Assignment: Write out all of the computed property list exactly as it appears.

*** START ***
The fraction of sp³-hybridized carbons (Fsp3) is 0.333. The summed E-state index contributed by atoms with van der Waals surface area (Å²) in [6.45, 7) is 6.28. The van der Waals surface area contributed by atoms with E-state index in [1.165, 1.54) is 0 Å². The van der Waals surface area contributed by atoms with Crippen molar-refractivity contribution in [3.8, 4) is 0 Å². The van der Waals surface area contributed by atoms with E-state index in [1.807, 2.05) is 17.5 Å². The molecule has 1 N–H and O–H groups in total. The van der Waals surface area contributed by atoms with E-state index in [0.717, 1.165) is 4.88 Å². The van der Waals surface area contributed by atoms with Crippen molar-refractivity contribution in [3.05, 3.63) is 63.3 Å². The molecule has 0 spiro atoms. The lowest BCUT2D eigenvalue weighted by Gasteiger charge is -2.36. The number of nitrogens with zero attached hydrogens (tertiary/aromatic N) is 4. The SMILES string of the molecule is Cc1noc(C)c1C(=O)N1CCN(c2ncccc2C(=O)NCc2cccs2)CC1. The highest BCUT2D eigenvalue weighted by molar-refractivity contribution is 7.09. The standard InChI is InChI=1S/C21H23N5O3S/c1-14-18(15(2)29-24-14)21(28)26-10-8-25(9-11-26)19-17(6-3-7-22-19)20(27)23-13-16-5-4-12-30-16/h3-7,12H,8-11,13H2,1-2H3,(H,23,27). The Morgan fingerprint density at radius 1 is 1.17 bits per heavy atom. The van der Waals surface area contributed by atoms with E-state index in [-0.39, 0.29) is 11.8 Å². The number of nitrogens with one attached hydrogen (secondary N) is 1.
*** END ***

The fraction of sp³-hybridized carbons (Fsp3) is 0.333. The summed E-state index contributed by atoms with van der Waals surface area (Å²) in [6.45, 7) is 6.28. The van der Waals surface area contributed by atoms with E-state index in [1.165, 1.54) is 0 Å². The van der Waals surface area contributed by atoms with Crippen molar-refractivity contribution in [3.8, 4) is 0 Å². The van der Waals surface area contributed by atoms with E-state index in [1.807, 2.05) is 17.5 Å². The molecule has 1 N–H and O–H groups in total. The van der Waals surface area contributed by atoms with E-state index in [0.717, 1.165) is 4.88 Å². The van der Waals surface area contributed by atoms with Crippen molar-refractivity contribution in [3.05, 3.63) is 63.3 Å². The molecule has 0 spiro atoms. The lowest BCUT2D eigenvalue weighted by Gasteiger charge is -2.36. The number of nitrogens with zero attached hydrogens (tertiary/aromatic N) is 4. The SMILES string of the molecule is Cc1noc(C)c1C(=O)N1CCN(c2ncccc2C(=O)NCc2cccs2)CC1. The highest BCUT2D eigenvalue weighted by molar-refractivity contribution is 7.09. The standard InChI is InChI=1S/C21H23N5O3S/c1-14-18(15(2)29-24-14)21(28)26-10-8-25(9-11-26)19-17(6-3-7-22-19)20(27)23-13-16-5-4-12-30-16/h3-7,12H,8-11,13H2,1-2H3,(H,23,27). The Morgan fingerprint density at radius 1 is 1.17 bits per heavy atom. The van der Waals surface area contributed by atoms with E-state index in [-0.39, 0.29) is 11.8 Å². The number of nitrogens with one attached hydrogen (secondary N) is 1.